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The Geoffrey Hartman Reader


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Table of Contents

Contents; Authors' Acknowledgments; Publisher's Acknowledgements; Note on the Text; The Culture of Vision; Daniel T. O'Hara; Autobiographical Introduction; 'Life and Learning'; I The Interpretation of Poetry; 1. Christopher Smart's 'Magnificat'; 2. Evening Star and Evening Land; 3. Wordsworth's Magic Mountains; 4. The Use and Abuse of Structural Analysis; 5. Romance and Modernity: Keats's 'Ode to Psyche'; 6. Purification and Danger in American Poetry; II Theory and History; 7. Pure Representation; 8. The New Perseus; 9. The Heroics of Realism; 10. Literature High and Low; 11. Romanticism and Anti-Self-consciousness; 12. Text and Spirit; 13. Midrash as Law and Literature; 14. The Voice of the Shuttle; III Positions; 15. Practical Criticism; 16. The Sacred Jungle; 17. Radical Art and Radical Analysis; 18. The Critical Essay between Theory and Tradition; 19. Literary Commentary as Literature; 20. Words and Wounds; 21. Reading, Trauma, Pedagogy; IV Culture; Literature and Social Text; 22. Defining Culture; 23. The Question of Our Speech; 24. Pastoral Vestiges; 25. Realism and 'America'; 26. The Reinvention of Hate; Film; 27. Jeanne Moreau's Lumiere; 28. Spielberg's Schindler's List; The Psychoanalytic Scandal; 29. The Interpreter's Freud; 30. Lacan, Derrida, and the Specular Name; V Memory; 31. Public Memory and its Discontents; 32. Tele-Suffering and Testimony; 33. Poetics after the Holocaust; VI Coda; 34. Passion and Literary Engagement; Index.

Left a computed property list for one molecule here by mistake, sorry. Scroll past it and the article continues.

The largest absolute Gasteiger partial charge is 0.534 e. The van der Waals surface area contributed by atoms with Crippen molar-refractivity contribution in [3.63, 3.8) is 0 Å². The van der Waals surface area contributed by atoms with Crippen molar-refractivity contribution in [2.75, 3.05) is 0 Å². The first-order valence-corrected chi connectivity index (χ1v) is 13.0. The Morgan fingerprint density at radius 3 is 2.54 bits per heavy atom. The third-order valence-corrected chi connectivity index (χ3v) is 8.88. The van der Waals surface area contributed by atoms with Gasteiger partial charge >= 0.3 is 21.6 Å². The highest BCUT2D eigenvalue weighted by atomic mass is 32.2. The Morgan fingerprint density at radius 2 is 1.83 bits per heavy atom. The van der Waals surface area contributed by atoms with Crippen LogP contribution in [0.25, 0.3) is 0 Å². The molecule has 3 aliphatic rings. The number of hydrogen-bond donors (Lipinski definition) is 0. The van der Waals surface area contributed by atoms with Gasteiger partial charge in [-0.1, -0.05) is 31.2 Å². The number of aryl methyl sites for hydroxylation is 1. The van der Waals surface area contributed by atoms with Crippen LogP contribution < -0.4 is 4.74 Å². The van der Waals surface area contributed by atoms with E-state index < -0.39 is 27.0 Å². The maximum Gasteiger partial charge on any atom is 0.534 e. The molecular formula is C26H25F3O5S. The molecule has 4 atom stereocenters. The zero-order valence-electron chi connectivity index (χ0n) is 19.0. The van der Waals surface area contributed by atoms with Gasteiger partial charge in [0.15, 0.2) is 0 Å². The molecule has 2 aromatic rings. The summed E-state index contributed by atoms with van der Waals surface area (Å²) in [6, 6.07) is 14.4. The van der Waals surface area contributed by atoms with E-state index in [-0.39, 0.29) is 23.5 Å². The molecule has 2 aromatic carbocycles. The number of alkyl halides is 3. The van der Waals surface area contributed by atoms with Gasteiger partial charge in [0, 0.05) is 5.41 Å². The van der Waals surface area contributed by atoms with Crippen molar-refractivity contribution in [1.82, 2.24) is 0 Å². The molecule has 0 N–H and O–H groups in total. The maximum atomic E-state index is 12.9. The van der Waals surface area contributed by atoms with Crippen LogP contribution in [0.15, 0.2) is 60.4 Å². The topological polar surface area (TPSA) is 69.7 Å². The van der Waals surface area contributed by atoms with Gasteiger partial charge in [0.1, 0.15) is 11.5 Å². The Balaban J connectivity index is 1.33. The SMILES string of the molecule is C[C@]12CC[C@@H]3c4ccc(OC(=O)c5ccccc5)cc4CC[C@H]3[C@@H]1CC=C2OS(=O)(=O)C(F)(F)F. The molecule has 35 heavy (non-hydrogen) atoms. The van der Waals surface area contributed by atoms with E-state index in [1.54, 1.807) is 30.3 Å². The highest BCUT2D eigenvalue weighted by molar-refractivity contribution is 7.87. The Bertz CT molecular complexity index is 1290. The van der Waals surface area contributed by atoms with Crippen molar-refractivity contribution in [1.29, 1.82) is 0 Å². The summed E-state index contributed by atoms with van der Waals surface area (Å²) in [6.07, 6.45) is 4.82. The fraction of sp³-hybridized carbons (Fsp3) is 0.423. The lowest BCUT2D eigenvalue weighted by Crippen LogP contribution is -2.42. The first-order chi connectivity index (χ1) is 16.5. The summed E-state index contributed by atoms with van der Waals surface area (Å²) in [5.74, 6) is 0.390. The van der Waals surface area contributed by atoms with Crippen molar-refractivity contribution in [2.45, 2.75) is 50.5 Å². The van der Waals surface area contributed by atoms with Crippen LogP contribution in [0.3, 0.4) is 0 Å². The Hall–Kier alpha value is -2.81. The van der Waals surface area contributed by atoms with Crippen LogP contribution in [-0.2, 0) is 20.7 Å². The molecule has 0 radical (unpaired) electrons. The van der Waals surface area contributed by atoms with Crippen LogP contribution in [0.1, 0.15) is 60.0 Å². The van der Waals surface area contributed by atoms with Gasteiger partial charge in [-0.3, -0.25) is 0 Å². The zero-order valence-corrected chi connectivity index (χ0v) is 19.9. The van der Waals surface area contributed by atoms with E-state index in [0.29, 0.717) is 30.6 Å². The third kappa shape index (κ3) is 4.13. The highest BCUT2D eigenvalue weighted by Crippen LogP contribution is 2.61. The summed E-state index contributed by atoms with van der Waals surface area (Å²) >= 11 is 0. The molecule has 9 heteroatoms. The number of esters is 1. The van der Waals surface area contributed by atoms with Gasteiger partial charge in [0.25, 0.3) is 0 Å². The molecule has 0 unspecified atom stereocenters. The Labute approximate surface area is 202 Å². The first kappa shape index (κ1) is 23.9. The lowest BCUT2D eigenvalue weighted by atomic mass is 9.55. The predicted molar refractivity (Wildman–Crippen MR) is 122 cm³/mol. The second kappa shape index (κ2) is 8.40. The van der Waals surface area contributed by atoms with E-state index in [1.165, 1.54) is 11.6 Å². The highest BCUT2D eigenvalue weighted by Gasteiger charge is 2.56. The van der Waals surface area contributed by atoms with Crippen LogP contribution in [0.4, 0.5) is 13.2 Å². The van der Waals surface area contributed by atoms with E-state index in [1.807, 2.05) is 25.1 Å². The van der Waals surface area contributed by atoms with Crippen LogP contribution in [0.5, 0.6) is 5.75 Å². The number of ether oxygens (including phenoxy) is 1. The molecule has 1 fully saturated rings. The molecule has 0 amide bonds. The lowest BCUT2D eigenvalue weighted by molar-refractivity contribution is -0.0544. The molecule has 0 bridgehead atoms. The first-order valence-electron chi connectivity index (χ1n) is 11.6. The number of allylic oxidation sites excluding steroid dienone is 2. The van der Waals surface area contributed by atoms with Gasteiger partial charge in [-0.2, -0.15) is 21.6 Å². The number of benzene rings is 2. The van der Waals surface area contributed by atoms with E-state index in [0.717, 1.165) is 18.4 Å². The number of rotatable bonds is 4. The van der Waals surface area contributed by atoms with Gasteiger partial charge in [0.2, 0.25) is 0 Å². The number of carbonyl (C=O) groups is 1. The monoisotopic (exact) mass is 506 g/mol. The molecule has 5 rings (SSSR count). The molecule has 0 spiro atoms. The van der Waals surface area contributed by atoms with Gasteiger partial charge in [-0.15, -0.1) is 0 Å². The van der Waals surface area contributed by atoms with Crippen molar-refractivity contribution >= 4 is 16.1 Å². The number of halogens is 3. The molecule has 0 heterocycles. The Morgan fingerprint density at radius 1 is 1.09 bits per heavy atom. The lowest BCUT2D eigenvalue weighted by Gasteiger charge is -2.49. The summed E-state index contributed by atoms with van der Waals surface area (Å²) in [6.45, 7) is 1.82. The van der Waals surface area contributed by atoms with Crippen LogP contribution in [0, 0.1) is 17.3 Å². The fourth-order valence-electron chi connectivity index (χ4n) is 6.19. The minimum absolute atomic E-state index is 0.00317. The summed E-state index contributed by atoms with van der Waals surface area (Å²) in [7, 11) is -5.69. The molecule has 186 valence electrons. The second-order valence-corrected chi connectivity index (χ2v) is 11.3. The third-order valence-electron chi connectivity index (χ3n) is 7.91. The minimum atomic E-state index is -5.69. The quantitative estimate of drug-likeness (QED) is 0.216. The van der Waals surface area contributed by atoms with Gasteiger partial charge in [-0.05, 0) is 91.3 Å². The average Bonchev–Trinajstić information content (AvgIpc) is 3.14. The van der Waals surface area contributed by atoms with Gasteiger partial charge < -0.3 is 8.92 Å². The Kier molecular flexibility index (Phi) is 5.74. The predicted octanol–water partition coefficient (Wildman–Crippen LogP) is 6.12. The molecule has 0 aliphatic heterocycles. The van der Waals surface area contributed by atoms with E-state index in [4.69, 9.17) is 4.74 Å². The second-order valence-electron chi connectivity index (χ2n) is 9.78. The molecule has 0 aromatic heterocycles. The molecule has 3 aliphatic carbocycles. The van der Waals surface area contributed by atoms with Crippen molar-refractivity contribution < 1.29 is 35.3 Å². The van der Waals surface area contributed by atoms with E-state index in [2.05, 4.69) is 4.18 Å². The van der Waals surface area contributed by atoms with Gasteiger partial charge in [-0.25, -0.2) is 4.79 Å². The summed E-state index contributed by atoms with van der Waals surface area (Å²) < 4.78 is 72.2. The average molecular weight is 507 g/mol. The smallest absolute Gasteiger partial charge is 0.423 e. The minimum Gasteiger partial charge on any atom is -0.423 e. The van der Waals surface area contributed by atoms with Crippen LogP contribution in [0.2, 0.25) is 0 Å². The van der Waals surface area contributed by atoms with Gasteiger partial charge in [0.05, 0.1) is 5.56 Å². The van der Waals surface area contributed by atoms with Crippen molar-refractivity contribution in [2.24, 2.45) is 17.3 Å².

About the Author

Geoffrey Hartman is Emeritus Professor of English at Yale University. He has led a distinguished academic career and is widely known for his work on Romanticism, the interpretation of poetry, literary theory and the Holocaust. His many publications include The Unmediated Vision: An Interpretation of Wordsworth, Hopkins, Rilke and Valery (Yale University Press, 1966), Beyond Formalism (Yale University Press, 1970), The Fate of Reading (University of Chicago Press, 1975), Criticism in the Wilderness (Yale University Press, 1980), Saving the Text: Literature/Derrida/Philosophy (JHUP, 1981), Easy Pieces (Columbia University Press, 1985), The Unremarkable Wordsworth (University of Minnesota Press, 1987), Minor Prophecies: The Literary Essay in the Culture Wars (Harvard University Press, 1991), The Longest Shadow: In the Aftermath of the Holocaust (Indiana University Press, 1998), The Fateful Question of Culture (Columbia University Press, 1997) A Critic's Journey: Literary Reflections 1958-1998 (Yale University Press, 1999) and Scars of the Spirit: The Struggle Against Inauthenticity (Palgrave, 2002) Daniel T. O'Hara is the first Mellon Term Professor in the College of Liberal Arts and Professor of English at Temple University. He is the author and editor of seven books in critical theory and modern literatue, including the latest, Empire Burlesque: The Fate of Critical Culture in Global America (Duke, 2003).


"'Geoffrey Hartman seems to me one of the most important literary critics and theorists in the world. He is an exceptionally deep and decent thinker. I believe that his book will be a landmark.' Stephen Greenblatt, Cogan University Professor of the Humanities, Harvard University"

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